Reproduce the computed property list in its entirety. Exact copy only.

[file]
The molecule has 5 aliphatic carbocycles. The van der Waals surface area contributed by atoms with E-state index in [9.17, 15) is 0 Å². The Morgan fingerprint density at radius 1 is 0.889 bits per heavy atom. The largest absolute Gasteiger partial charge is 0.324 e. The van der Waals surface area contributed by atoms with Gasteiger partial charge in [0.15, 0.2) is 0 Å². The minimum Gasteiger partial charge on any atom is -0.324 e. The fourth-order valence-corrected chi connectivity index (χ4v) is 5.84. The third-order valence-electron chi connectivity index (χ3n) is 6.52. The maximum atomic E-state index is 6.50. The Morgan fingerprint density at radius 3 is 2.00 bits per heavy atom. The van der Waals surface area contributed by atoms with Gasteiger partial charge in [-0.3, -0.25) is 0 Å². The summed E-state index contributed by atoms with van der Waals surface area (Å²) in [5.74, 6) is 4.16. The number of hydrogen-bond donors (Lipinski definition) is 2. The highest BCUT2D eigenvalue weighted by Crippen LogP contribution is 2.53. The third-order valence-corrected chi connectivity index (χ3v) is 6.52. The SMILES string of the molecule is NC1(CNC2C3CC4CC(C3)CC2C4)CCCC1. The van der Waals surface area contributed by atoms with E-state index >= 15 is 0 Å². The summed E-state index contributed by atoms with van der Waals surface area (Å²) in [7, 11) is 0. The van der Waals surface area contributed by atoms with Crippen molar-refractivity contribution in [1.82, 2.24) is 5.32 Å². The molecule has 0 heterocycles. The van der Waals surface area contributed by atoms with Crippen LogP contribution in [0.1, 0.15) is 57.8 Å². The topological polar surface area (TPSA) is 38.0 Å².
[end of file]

The molecule has 5 aliphatic carbocycles. The van der Waals surface area contributed by atoms with E-state index in [9.17, 15) is 0 Å². The Morgan fingerprint density at radius 1 is 0.889 bits per heavy atom. The largest absolute Gasteiger partial charge is 0.324 e. The van der Waals surface area contributed by atoms with Gasteiger partial charge in [0.15, 0.2) is 0 Å². The minimum Gasteiger partial charge on any atom is -0.324 e. The fourth-order valence-corrected chi connectivity index (χ4v) is 5.84. The third-order valence-electron chi connectivity index (χ3n) is 6.52. The maximum atomic E-state index is 6.50. The Morgan fingerprint density at radius 3 is 2.00 bits per heavy atom. The van der Waals surface area contributed by atoms with Gasteiger partial charge in [-0.3, -0.25) is 0 Å². The summed E-state index contributed by atoms with van der Waals surface area (Å²) in [5.74, 6) is 4.16. The number of hydrogen-bond donors (Lipinski definition) is 2. The highest BCUT2D eigenvalue weighted by Crippen LogP contribution is 2.53. The third-order valence-corrected chi connectivity index (χ3v) is 6.52. The SMILES string of the molecule is NC1(CNC2C3CC4CC(C3)CC2C4)CCCC1. The van der Waals surface area contributed by atoms with E-state index >= 15 is 0 Å². The summed E-state index contributed by atoms with van der Waals surface area (Å²) in [7, 11) is 0. The van der Waals surface area contributed by atoms with Crippen molar-refractivity contribution in [1.82, 2.24) is 5.32 Å². The molecule has 0 heterocycles. The van der Waals surface area contributed by atoms with Crippen LogP contribution in [0.1, 0.15) is 57.8 Å². The topological polar surface area (TPSA) is 38.0 Å².